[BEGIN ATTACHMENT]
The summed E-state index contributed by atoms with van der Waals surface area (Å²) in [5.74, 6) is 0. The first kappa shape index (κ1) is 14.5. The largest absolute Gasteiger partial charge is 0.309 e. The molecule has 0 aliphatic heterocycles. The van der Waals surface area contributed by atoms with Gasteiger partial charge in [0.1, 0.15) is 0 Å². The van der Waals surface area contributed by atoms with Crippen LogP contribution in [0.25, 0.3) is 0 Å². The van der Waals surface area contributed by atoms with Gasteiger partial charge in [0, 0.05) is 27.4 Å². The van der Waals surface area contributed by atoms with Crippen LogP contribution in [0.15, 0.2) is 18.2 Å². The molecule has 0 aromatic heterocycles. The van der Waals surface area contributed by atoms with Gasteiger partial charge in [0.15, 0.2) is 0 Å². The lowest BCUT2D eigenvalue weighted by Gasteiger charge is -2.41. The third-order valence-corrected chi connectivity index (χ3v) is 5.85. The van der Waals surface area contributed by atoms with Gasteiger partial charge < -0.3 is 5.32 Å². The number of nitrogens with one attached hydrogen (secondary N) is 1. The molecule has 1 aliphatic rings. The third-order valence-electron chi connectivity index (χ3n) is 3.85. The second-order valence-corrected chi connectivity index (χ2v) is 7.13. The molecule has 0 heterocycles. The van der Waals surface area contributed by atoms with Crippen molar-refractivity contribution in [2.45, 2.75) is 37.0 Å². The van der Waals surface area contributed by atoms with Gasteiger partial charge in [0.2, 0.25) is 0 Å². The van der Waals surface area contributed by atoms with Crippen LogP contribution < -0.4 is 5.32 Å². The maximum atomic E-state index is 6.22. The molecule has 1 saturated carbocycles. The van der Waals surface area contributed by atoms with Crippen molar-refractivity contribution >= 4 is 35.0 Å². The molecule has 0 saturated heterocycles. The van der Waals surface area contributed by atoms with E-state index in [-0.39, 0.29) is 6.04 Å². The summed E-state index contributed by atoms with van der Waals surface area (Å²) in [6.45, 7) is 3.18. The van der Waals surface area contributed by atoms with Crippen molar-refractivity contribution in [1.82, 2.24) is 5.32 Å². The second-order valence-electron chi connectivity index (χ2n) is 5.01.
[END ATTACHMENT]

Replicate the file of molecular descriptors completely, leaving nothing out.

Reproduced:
The summed E-state index contributed by atoms with van der Waals surface area (Å²) in [5.74, 6) is 0. The first kappa shape index (κ1) is 14.5. The largest absolute Gasteiger partial charge is 0.309 e. The molecule has 0 aliphatic heterocycles. The van der Waals surface area contributed by atoms with Gasteiger partial charge in [0.1, 0.15) is 0 Å². The van der Waals surface area contributed by atoms with Crippen LogP contribution in [0.25, 0.3) is 0 Å². The van der Waals surface area contributed by atoms with Gasteiger partial charge in [0, 0.05) is 27.4 Å². The van der Waals surface area contributed by atoms with Crippen LogP contribution in [0.15, 0.2) is 18.2 Å². The molecule has 0 aromatic heterocycles. The van der Waals surface area contributed by atoms with Gasteiger partial charge in [0.15, 0.2) is 0 Å². The lowest BCUT2D eigenvalue weighted by Gasteiger charge is -2.41. The third-order valence-corrected chi connectivity index (χ3v) is 5.85. The van der Waals surface area contributed by atoms with Gasteiger partial charge < -0.3 is 5.32 Å². The number of nitrogens with one attached hydrogen (secondary N) is 1. The molecule has 1 aliphatic rings. The third-order valence-electron chi connectivity index (χ3n) is 3.85. The second-order valence-corrected chi connectivity index (χ2v) is 7.13. The molecule has 0 heterocycles. The van der Waals surface area contributed by atoms with Crippen molar-refractivity contribution in [2.45, 2.75) is 37.0 Å². The van der Waals surface area contributed by atoms with Gasteiger partial charge in [0.2, 0.25) is 0 Å². The van der Waals surface area contributed by atoms with Crippen LogP contribution < -0.4 is 5.32 Å². The maximum atomic E-state index is 6.22. The molecule has 1 saturated carbocycles. The van der Waals surface area contributed by atoms with Crippen molar-refractivity contribution >= 4 is 35.0 Å². The molecule has 0 saturated heterocycles. The van der Waals surface area contributed by atoms with E-state index in [-0.39, 0.29) is 6.04 Å². The summed E-state index contributed by atoms with van der Waals surface area (Å²) in [6.45, 7) is 3.18. The van der Waals surface area contributed by atoms with Crippen molar-refractivity contribution in [1.82, 2.24) is 5.32 Å². The second-order valence-electron chi connectivity index (χ2n) is 5.01.